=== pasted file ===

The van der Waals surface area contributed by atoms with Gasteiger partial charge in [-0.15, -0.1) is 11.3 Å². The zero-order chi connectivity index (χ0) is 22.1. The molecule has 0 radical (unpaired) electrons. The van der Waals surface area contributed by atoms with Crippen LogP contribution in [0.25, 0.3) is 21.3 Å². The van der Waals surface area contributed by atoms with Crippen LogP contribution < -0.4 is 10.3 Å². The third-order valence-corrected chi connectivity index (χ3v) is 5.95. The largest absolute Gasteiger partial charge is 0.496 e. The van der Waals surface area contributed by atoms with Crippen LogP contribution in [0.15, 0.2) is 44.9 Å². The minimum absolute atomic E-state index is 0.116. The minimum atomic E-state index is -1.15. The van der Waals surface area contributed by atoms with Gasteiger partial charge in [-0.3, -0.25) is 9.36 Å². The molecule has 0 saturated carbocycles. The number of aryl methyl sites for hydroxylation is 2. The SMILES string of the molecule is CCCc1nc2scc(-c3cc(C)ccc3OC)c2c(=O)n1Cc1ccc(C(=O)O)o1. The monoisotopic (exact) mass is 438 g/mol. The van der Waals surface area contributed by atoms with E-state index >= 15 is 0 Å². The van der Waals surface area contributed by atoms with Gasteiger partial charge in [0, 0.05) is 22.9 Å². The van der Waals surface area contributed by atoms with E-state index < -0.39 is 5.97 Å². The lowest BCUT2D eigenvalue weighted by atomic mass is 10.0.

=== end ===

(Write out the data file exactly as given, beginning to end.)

The van der Waals surface area contributed by atoms with Gasteiger partial charge in [-0.15, -0.1) is 11.3 Å². The zero-order chi connectivity index (χ0) is 22.1. The molecule has 0 radical (unpaired) electrons. The van der Waals surface area contributed by atoms with Crippen LogP contribution in [0.25, 0.3) is 21.3 Å². The van der Waals surface area contributed by atoms with Crippen LogP contribution < -0.4 is 10.3 Å². The third-order valence-corrected chi connectivity index (χ3v) is 5.95. The largest absolute Gasteiger partial charge is 0.496 e. The van der Waals surface area contributed by atoms with Crippen LogP contribution in [0.15, 0.2) is 44.9 Å². The minimum absolute atomic E-state index is 0.116. The minimum atomic E-state index is -1.15. The van der Waals surface area contributed by atoms with Gasteiger partial charge in [-0.3, -0.25) is 9.36 Å². The molecule has 0 saturated carbocycles. The number of aryl methyl sites for hydroxylation is 2. The SMILES string of the molecule is CCCc1nc2scc(-c3cc(C)ccc3OC)c2c(=O)n1Cc1ccc(C(=O)O)o1. The monoisotopic (exact) mass is 438 g/mol. The van der Waals surface area contributed by atoms with E-state index >= 15 is 0 Å². The van der Waals surface area contributed by atoms with Gasteiger partial charge in [0, 0.05) is 22.9 Å². The van der Waals surface area contributed by atoms with E-state index < -0.39 is 5.97 Å². The lowest BCUT2D eigenvalue weighted by atomic mass is 10.0.